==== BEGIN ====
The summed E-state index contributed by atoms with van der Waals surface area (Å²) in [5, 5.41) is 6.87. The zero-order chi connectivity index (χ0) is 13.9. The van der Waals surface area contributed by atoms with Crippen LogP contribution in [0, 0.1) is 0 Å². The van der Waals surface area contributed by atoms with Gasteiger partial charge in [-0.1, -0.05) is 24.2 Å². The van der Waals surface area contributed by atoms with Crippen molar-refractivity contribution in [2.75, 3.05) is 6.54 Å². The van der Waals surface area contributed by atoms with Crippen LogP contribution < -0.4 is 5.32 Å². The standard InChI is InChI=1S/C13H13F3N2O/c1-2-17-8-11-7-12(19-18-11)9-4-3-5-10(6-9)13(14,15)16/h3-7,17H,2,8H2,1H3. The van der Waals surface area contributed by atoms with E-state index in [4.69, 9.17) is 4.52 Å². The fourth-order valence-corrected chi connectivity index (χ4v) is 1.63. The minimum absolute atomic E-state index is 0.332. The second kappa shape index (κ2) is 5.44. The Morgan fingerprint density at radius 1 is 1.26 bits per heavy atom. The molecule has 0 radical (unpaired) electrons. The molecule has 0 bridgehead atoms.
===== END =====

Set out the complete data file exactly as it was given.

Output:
The summed E-state index contributed by atoms with van der Waals surface area (Å²) in [5, 5.41) is 6.87. The zero-order chi connectivity index (χ0) is 13.9. The van der Waals surface area contributed by atoms with Crippen LogP contribution in [0, 0.1) is 0 Å². The van der Waals surface area contributed by atoms with Gasteiger partial charge in [-0.1, -0.05) is 24.2 Å². The van der Waals surface area contributed by atoms with Crippen molar-refractivity contribution in [2.75, 3.05) is 6.54 Å². The van der Waals surface area contributed by atoms with Crippen LogP contribution < -0.4 is 5.32 Å². The standard InChI is InChI=1S/C13H13F3N2O/c1-2-17-8-11-7-12(19-18-11)9-4-3-5-10(6-9)13(14,15)16/h3-7,17H,2,8H2,1H3. The van der Waals surface area contributed by atoms with E-state index in [4.69, 9.17) is 4.52 Å². The fourth-order valence-corrected chi connectivity index (χ4v) is 1.63. The minimum absolute atomic E-state index is 0.332. The second kappa shape index (κ2) is 5.44. The Morgan fingerprint density at radius 1 is 1.26 bits per heavy atom. The molecule has 0 radical (unpaired) electrons. The molecule has 0 bridgehead atoms.